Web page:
Not the Troutbeck – 17th Feb

The meeting point for Brian, Mike, Sten, Ian Mc, Martin and Rachel was set for the car park in Troutbeck Bridge – maybe we would be lucky, the overnight rain may just bring the rivr up just that little bit to make it runnable. But no! it was too low even for the over enthusiastic.

It was back to the Kent (at 0.39 on the Bowston gauge) and run from Scroggs Bridge, through Staveley and down to Burneside.

All successfully dropped the 2m fall below scroggs Bridge and down a flattish bit to the first of the 4 weirs. We each found a slightly diferent line,  leaving varying amounts of plastic behind us. Wilf’s weir run on the left was not as scrapy.

In the following km Sten saw an otter as we played in the garden 2 rapids. After one wave Martin commented you’ll never get back  upstream to play on that wave. Oh dear, red rag to a bull!! We all had a really good go trying proving him wrong, various
numbers of attempts and degrees of success.

All the time in the back of my mind was Cowan Bridge and sure enough it could be heard and sure enough it came into sight. Sure enough out we got to inspect and sure enough the butterflies arrived in my stomach. Red admirals are lovely things!

The approach across step weir pool is blind, until just before you boof over the 2m over the weir lip. Seeing the  first kayak disappear over the edge does not really help. A good start though raised adrenaline levels, paddle hard to get through a twisty corkscrew type gaps, as the gradient is steep the boat gained speed rapidly, so fast, clip my marker rock on the right , before heading right,  into the last drop!! oooh a little to far right, over the drop onto the mushroom, all done – relax – for some but Brian went over – focus – go for that roll, still moving fast, swirlly water everywhere and I am up – just – but hey I’m up, paddle down to a waiting Mike (who does have an instinctive brace reaction) – big smiles and such an adrenaline release.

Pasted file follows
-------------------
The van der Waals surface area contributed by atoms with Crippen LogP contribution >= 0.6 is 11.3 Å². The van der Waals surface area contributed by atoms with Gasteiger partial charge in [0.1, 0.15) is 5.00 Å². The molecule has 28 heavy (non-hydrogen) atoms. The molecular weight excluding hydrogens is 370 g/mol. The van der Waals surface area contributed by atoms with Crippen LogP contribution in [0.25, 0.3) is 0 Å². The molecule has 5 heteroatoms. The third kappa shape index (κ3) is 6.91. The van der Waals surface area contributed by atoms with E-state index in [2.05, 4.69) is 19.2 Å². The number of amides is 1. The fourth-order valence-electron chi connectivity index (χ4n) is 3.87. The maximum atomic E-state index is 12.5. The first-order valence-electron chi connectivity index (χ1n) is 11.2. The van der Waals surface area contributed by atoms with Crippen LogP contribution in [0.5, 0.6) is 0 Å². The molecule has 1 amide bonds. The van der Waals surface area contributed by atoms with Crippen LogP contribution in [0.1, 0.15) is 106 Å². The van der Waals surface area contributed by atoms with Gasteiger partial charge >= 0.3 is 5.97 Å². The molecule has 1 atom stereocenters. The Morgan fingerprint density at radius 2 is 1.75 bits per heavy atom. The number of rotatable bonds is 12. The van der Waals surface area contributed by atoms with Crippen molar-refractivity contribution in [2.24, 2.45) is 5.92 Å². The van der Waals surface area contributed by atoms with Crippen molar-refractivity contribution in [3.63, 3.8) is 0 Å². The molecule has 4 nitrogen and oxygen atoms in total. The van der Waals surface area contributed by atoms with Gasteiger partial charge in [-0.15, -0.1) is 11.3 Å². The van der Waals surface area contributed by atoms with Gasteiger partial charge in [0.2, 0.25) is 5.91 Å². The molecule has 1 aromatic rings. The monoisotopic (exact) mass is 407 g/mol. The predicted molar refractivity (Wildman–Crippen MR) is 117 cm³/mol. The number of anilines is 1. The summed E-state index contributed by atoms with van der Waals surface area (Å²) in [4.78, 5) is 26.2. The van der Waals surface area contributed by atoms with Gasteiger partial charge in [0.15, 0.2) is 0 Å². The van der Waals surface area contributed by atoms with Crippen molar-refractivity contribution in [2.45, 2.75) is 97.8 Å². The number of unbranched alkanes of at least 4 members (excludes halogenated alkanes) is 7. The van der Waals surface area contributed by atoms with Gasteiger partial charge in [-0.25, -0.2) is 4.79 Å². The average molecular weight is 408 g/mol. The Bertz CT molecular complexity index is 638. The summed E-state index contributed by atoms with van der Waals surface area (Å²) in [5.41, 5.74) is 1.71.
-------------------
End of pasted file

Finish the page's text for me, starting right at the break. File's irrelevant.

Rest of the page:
Next down was Rachel, who seemed to have all the time in the world, so cool, so calm – she made it look really easy.
Down to the small weir by the gauge and play around in the stopper. I may have been watching too much ice skating at the Olympics but Sten seemed to be doing quadruple salchows and a tripple Lutz at leisure just bobbing round in the stopper flicking his paddle from one side to the other.

The final weir provided a slide and 3 steps, each of which had a slot just narrower than a kayak is wide- as we found out!!


10th Feb. We have been waiting for the combination of enough water, available paddlers to descend the Roeburn for some time now – maybe a couple of years.

So even though we had programmed to go down the Kent the opportunity for the Roeburn was just too tempting.

We arrived to a river full of brown water and a level at two stones from the bridge parapet an official level of 0.85. Soon the team assembled, Mike, Sten, Brian, Rachel and Martin, Dave and John

This  was there was quite a large group for the small river so we agreed to ‘loop through’ and soon got the hang of not congregating in the same eddy, leap frogging out way down a really enjoyable river – well worth the wait.

Very continuous grade 3 rapids, perhaps a little rocky in places  with a few interesting!! tree hazards, lead after 4 km to the main event.

The run into the large eddy before the drop was interesting, from the height of the bank above the gorge it looked quite straightforward and yet at river level it had much larger waves than I imagined and the looming, undercut, limestone cliff seemed a lot harder to keep away from. Some of us ran the 2m drop down the twisting right route, others on the left chute- both sides OK. Eskimo rescues are wonderful things.